In 1852, the German philosopher and revolutionary Karl Marx, when referring to the French coup by Bonaparte, said ‘History repeats itself, first as tragedy then as farce.’
The ongoing saga of South African Airways is rapidly moving towards farce.
We have reported regularly on the unfolding tragedy of the airline. Under the direction of the government-appointed business rescue practitioners,
the state-owned SAA has attempted to sell its outdated A340 aircraft to raise funds, and flirted with the possibility of selling its slots at London Heathrow or perhaps leasing them elsewhere. It suspended domestic routes and an international one to Munich. It was only just able to secure emergency government funds to keep operating, approaching $260 million, but is expected to burn through that in a few weeks.
In the last few days, the business rescue team has directed that many more routes be cancelled since they are, they claim, making huge losses. The cancelled domestic routes are from Johannesburg to three of the smaller routes, leaving only Cape Town.
Regionally five are cancelled, including Entebbe in Uganda and Luanda in Angola, retaining 12 including Harare and Nairobi. Three long-haul routes are cancelled including Sao Paulo and Munich, retaining five, holding on to London and New York, Frankfurt, Perth and Washington.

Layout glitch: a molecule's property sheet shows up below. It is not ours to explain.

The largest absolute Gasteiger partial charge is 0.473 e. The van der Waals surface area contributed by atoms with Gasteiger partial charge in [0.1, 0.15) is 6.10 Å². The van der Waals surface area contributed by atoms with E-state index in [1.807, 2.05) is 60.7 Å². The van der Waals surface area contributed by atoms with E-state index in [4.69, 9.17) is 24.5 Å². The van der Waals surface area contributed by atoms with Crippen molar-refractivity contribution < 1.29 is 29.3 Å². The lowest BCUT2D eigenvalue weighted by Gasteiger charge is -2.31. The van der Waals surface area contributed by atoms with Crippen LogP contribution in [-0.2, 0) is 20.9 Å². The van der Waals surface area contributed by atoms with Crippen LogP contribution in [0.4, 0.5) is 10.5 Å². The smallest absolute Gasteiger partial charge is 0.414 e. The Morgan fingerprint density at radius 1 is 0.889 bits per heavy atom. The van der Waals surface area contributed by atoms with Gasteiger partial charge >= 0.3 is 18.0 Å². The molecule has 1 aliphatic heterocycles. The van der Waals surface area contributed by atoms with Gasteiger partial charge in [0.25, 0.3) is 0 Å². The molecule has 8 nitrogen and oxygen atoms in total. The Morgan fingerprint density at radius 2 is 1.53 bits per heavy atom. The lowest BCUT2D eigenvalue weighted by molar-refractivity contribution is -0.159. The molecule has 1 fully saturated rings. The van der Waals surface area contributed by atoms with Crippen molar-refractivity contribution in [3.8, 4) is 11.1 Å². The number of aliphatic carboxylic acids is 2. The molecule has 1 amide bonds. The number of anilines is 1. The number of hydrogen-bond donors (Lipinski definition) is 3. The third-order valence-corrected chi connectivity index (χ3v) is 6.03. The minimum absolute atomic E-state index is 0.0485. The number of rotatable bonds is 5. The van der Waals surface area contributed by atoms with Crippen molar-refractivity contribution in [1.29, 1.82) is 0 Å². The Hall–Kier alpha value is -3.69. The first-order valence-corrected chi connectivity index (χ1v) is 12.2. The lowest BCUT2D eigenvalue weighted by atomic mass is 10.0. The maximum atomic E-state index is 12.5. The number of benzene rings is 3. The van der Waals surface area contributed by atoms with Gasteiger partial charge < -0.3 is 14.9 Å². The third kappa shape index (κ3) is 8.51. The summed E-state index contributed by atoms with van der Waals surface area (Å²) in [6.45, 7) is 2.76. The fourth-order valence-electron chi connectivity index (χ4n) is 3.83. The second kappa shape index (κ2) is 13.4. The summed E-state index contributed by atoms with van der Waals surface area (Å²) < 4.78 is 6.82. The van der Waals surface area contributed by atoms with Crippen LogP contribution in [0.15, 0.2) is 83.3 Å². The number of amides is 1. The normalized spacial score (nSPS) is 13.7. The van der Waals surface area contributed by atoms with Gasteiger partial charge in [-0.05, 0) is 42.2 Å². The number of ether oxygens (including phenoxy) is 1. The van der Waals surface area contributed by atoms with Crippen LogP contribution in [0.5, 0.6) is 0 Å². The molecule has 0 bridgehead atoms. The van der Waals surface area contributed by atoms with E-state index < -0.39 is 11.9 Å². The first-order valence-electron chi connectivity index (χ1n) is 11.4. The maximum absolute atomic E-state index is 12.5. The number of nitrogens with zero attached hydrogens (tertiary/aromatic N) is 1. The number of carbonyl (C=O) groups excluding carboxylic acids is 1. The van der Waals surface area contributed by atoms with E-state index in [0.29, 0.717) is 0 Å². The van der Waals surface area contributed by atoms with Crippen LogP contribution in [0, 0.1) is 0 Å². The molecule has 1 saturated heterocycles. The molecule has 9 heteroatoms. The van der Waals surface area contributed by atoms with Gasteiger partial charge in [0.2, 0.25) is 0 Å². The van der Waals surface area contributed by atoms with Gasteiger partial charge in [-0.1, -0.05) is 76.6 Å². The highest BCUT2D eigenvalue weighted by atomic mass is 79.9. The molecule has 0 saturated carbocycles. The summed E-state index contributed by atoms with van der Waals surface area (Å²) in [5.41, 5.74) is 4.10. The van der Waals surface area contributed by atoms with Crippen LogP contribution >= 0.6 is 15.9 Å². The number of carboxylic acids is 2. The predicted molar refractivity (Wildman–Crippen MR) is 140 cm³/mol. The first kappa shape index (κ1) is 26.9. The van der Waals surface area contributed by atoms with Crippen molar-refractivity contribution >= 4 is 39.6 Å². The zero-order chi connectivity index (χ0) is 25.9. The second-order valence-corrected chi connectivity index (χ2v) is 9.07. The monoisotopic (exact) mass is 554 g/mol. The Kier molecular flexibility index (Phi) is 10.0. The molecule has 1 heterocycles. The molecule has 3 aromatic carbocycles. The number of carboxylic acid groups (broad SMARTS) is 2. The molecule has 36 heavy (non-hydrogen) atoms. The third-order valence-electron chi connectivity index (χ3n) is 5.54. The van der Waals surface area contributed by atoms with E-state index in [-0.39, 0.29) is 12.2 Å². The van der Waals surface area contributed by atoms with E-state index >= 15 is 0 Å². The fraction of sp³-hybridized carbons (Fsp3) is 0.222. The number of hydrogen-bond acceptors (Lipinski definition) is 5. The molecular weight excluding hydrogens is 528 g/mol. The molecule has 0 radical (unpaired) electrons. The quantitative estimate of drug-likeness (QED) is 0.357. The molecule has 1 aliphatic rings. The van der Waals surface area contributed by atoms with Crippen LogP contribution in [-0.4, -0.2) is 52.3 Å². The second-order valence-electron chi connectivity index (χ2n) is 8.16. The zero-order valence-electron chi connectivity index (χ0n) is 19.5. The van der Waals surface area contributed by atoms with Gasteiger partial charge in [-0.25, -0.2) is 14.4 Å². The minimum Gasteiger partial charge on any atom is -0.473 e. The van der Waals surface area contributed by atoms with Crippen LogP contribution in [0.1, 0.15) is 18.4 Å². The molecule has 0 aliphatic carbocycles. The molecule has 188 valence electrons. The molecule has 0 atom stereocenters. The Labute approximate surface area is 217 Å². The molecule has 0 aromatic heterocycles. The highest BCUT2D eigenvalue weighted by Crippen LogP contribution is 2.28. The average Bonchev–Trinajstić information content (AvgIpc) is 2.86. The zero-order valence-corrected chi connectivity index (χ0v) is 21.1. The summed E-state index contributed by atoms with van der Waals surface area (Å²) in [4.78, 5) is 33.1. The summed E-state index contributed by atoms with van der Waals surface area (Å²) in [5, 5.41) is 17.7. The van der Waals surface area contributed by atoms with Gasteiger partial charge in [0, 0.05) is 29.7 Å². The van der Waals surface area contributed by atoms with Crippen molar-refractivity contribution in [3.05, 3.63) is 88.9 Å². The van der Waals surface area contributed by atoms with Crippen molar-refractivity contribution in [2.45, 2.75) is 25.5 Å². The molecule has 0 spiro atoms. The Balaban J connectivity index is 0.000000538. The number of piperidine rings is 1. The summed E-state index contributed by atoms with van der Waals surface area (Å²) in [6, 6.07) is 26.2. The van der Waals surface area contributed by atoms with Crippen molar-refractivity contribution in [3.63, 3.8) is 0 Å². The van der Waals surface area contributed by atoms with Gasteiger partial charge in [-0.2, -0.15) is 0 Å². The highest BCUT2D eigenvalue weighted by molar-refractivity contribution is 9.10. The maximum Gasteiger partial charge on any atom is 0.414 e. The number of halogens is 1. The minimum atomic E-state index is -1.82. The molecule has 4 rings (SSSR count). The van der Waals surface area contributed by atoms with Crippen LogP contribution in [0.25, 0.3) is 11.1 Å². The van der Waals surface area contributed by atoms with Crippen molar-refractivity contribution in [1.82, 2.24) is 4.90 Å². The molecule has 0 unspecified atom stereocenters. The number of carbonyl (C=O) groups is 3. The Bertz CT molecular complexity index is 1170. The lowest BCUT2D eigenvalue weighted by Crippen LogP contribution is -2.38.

Remembering that the practitioners are government-appointed, here’s where the farce occurs; President Ramaphosa (a former businessman) has objected to the cuts and wants answers, as does the Minister of Public Enterprises. At the same time an investigation is being launched into massive past fraud at the airline in the hope of saving more cash by renegotiating current contracts. Nevertheless the Chair of the ruling ANC party Gwede Mantashe calls SAA an ‘elitist’ airline that does not serve the interests of the working class.
The philosophical descendants of Marx; the SA Communist Party and a number of unions (all part of a government alliance) want the route cancellations to be reversed, saying that other ‘alternatives’ are available, and that the cuts play into the hands of the private sector airlines.
The business rescue practitioners have to the end of the month to produce a comprehensive rescue plan; either to restore the fortunes of the airline and keep it flying or sell its assets (of which there are very few remaining) and close it down for good.